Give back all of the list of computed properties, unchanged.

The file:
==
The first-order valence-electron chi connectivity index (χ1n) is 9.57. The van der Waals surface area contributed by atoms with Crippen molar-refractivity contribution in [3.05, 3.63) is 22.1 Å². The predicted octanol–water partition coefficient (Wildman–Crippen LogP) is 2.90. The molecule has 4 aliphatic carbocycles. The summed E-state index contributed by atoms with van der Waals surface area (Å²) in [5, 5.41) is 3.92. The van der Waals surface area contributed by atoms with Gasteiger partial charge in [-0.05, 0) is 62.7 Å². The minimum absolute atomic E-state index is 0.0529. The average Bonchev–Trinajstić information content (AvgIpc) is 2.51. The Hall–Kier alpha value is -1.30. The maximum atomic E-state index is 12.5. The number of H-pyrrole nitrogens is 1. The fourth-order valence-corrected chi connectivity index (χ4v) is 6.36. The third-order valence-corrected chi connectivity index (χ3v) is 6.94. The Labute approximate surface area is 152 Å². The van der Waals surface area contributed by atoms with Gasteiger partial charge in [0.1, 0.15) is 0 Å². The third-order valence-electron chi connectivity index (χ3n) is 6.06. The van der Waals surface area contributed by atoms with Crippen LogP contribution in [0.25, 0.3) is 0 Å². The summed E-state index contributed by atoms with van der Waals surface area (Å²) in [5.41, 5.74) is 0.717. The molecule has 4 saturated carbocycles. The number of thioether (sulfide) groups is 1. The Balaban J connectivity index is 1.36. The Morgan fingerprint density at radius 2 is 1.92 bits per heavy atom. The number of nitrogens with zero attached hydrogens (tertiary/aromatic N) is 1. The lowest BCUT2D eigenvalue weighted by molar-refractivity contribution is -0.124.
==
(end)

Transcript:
The first-order valence-electron chi connectivity index (χ1n) is 9.57. The van der Waals surface area contributed by atoms with Crippen molar-refractivity contribution in [3.05, 3.63) is 22.1 Å². The predicted octanol–water partition coefficient (Wildman–Crippen LogP) is 2.90. The molecule has 4 aliphatic carbocycles. The summed E-state index contributed by atoms with van der Waals surface area (Å²) in [5, 5.41) is 3.92. The van der Waals surface area contributed by atoms with Gasteiger partial charge in [-0.05, 0) is 62.7 Å². The minimum absolute atomic E-state index is 0.0529. The average Bonchev–Trinajstić information content (AvgIpc) is 2.51. The Hall–Kier alpha value is -1.30. The maximum atomic E-state index is 12.5. The number of H-pyrrole nitrogens is 1. The fourth-order valence-corrected chi connectivity index (χ4v) is 6.36. The third-order valence-corrected chi connectivity index (χ3v) is 6.94. The Labute approximate surface area is 152 Å². The van der Waals surface area contributed by atoms with Gasteiger partial charge in [0.1, 0.15) is 0 Å². The third-order valence-electron chi connectivity index (χ3n) is 6.06. The van der Waals surface area contributed by atoms with Crippen LogP contribution in [0.25, 0.3) is 0 Å². The summed E-state index contributed by atoms with van der Waals surface area (Å²) in [5.41, 5.74) is 0.717. The molecule has 4 saturated carbocycles. The number of thioether (sulfide) groups is 1. The Balaban J connectivity index is 1.36. The Morgan fingerprint density at radius 2 is 1.92 bits per heavy atom. The number of nitrogens with zero attached hydrogens (tertiary/aromatic N) is 1. The lowest BCUT2D eigenvalue weighted by molar-refractivity contribution is -0.124.